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New Migrants Reveal Settlement Issues - Report

25 March 2014 at 7:53 am
Staff Reporter
More than half of new migrants to Australia say that the Government provides adequate services to assist them to settle, with some saying it is too generous, a new report has revealed.

Staff Reporter | 25 March 2014 at 7:53 am


New Migrants Reveal Settlement Issues - Report
25 March 2014 at 7:53 am

More than half of new migrants to Australia say that the Government provides adequate services to assist them to settle, with some saying it is too generous, a new report has revealed.

The findings came out of two Mapping of Social Cohesion Surveys by Monash University, in partnership with the Scanlon Foundation and the Australian Multicultural Foundation as part of a continuing Social Cohesion Research program.

The research monitors how Australia can maintain its “immigration with social cohesion success story of the last five decades”.

“When asked, in an open ended question, if the government provides adequate services to assist immigrants to settle, the most common response (51%) was that it does, or is too generous,” the 2013 Recent Arrivals Report said.

“The most recent arrivals (2000-10) who specified a need for services indicated greater assistance to find jobs appropriate to skills and qualifications (12%). As in the previous analysis of financial circumstances, only a small minority of recent arrivals indicated dissatisfaction: 11% indicated that they were unhappy over the last year (similar to the level in national surveying), a lower 5% that they were dissatisfied with life in Australia.”

The report also revealed that the highest proportion of new arrivals were respondents born in India or Sri Lanka. These new arrivals also ranked racism and discrimination against immigrants first in what they least liked about Australia.

“With the three choices [cost of living, high taxation, and racism and discrimination against immigrants] aggregated, racism and discrimination was chosen by 52% of respondents born in Indonesia and Malaysia, 50% New Zealand, and 48% India and Sri Lanka,” the report said.

“The lowest proportions selecting racism and discrimination were respondents born in ‘other Europe’.”

The report also found that:

  • Close to 60 per cent are satisfied with their present financial status, with a higher level of endorsement of the proposition that in Australia hard work will be rewarded.

  • Almost two out of three (64 per cent) recent arrivals indicated that they were ‘very happy’ or ‘happy’, one in four (24 per cent) that they were ‘neither happy nor unhappy’, and one in ten (11 per cent) that they were ‘unhappy’ or ‘very unhappy’.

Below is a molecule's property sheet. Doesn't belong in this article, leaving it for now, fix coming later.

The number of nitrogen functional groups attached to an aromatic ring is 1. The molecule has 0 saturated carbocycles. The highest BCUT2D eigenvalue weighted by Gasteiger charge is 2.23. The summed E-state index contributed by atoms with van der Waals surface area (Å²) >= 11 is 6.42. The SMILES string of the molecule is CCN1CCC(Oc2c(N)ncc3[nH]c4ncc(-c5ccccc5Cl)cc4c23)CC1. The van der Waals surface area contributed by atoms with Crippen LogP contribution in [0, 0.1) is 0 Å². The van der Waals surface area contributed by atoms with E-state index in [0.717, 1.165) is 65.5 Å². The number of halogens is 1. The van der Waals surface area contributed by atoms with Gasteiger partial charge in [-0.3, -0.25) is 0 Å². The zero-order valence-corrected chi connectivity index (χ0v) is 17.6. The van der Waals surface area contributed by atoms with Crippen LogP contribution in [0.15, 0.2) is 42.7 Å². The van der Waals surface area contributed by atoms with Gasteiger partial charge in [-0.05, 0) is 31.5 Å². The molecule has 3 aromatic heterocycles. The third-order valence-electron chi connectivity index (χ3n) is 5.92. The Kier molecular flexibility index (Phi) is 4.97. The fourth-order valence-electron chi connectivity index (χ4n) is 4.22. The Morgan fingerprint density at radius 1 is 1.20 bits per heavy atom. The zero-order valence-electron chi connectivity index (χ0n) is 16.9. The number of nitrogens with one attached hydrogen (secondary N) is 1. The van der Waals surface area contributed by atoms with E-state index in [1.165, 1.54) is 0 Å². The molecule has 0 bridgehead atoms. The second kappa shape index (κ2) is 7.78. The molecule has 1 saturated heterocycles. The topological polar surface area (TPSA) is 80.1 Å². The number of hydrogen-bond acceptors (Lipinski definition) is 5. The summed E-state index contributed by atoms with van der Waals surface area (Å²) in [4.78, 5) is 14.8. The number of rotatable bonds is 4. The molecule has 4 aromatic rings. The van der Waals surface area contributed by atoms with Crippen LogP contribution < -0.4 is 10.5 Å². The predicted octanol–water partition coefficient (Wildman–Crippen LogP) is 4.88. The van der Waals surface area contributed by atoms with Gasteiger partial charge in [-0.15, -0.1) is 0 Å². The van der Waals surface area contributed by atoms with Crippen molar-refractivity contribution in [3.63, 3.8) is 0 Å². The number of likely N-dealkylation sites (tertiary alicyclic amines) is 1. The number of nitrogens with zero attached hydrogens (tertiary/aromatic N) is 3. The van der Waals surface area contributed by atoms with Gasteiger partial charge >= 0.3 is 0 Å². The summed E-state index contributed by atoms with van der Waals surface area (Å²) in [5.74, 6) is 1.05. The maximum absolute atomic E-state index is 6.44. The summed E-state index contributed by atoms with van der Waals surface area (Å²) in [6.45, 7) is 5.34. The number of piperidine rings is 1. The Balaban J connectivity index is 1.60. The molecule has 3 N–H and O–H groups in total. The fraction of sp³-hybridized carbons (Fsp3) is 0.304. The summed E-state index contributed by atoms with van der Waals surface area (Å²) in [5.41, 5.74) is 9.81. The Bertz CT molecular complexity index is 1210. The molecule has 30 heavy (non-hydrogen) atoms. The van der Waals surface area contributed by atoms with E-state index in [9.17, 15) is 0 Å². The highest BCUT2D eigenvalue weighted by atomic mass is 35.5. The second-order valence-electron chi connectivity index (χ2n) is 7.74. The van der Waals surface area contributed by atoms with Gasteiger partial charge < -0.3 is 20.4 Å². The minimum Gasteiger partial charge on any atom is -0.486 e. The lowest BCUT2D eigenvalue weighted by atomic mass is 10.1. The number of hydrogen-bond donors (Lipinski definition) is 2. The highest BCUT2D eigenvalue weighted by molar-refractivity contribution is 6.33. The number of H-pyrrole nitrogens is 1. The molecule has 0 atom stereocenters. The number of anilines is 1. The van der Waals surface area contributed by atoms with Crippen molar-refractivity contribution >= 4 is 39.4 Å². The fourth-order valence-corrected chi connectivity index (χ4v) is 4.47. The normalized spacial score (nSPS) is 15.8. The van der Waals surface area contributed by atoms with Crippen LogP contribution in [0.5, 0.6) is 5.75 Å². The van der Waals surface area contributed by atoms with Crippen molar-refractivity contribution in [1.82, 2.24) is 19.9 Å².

• In the first choice of what respondents most like about Australia, only three attributes were chosen by more than 10 per cent of respondents who arrived 2000-10: lifestyle/ way or life (24 per cent); standard of living (18 per cent); and human rights, freedom, peace, democracy (12 per cent).

  • Access to Australian media is also indicated at a high level. Close to three out of four 76 per cent) of those who arrived in the 1990s indicate that they watch Australian news or current affairs programs on television ‘every day’ or ‘several times a week’, and 72 per cent of arrivals 2000-10.

The 2013 Recent Arrivals Report was based on a survey completed by 2324 respondents, two-thirds of whom arrived between 2000 and 2010.

The second report, 2013 Local Areas, was based on a minimum of 500 interview conducted in each of the five target localities – Mirrabooka (Perth, Western Australia), Logan (Brisbane, Queensland), Murray Bridge (South Australia), Shepparton (Victoria) and Atherton Tablelands (Queensland).

According to the report, there had been no recent social cohesion surveys conducted in other capital and regional areas to provide understanding of attitudes to immigration and cultural diversity.

“Of the five 2013 local area surveys, two were conducted in capital cities in areas of high immigrant concentration, one in Brisbane, one in Perth,” the Local Areas report said.

According to the report’s author Professor Andrew Markus the findings highlight the need for Government to tailor-make immigration programs to the specific needs of different areas of Australia, both urban and regional, to get the maximum benefits.

“We need to be tailoring reports to real needs opposed to aggregate,” Prof Markus said.

To view the reports, click here.

Staff Reporter  |  Journalist  |  @ProBonoNews

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